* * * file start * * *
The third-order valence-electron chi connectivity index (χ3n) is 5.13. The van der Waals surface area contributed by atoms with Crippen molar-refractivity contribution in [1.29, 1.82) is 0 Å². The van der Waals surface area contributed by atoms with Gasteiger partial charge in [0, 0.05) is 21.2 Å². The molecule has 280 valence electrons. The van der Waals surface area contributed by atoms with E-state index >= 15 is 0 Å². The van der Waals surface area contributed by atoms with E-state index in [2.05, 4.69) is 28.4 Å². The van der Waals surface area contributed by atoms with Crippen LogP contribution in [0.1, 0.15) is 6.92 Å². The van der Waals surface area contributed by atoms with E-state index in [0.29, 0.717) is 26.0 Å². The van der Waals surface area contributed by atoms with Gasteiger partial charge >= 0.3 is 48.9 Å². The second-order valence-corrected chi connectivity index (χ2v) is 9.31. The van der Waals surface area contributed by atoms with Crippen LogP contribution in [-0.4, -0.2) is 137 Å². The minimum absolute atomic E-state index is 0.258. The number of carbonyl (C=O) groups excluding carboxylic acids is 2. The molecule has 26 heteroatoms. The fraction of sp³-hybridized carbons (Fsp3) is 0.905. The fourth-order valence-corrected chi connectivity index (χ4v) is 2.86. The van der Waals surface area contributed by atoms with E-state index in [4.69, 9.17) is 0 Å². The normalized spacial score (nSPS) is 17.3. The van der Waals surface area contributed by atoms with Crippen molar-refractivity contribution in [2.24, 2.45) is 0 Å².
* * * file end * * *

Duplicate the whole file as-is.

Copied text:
The third-order valence-electron chi connectivity index (χ3n) is 5.13. The van der Waals surface area contributed by atoms with Crippen molar-refractivity contribution in [1.29, 1.82) is 0 Å². The van der Waals surface area contributed by atoms with Gasteiger partial charge in [0, 0.05) is 21.2 Å². The molecule has 280 valence electrons. The van der Waals surface area contributed by atoms with E-state index >= 15 is 0 Å². The van der Waals surface area contributed by atoms with E-state index in [2.05, 4.69) is 28.4 Å². The van der Waals surface area contributed by atoms with Crippen LogP contribution in [0.1, 0.15) is 6.92 Å². The van der Waals surface area contributed by atoms with E-state index in [0.29, 0.717) is 26.0 Å². The van der Waals surface area contributed by atoms with Gasteiger partial charge >= 0.3 is 48.9 Å². The second-order valence-corrected chi connectivity index (χ2v) is 9.31. The van der Waals surface area contributed by atoms with Crippen LogP contribution in [-0.4, -0.2) is 137 Å². The minimum absolute atomic E-state index is 0.258. The number of carbonyl (C=O) groups excluding carboxylic acids is 2. The molecule has 26 heteroatoms. The fraction of sp³-hybridized carbons (Fsp3) is 0.905. The fourth-order valence-corrected chi connectivity index (χ4v) is 2.86. The van der Waals surface area contributed by atoms with E-state index in [4.69, 9.17) is 0 Å². The normalized spacial score (nSPS) is 17.3. The van der Waals surface area contributed by atoms with Crippen molar-refractivity contribution in [2.24, 2.45) is 0 Å².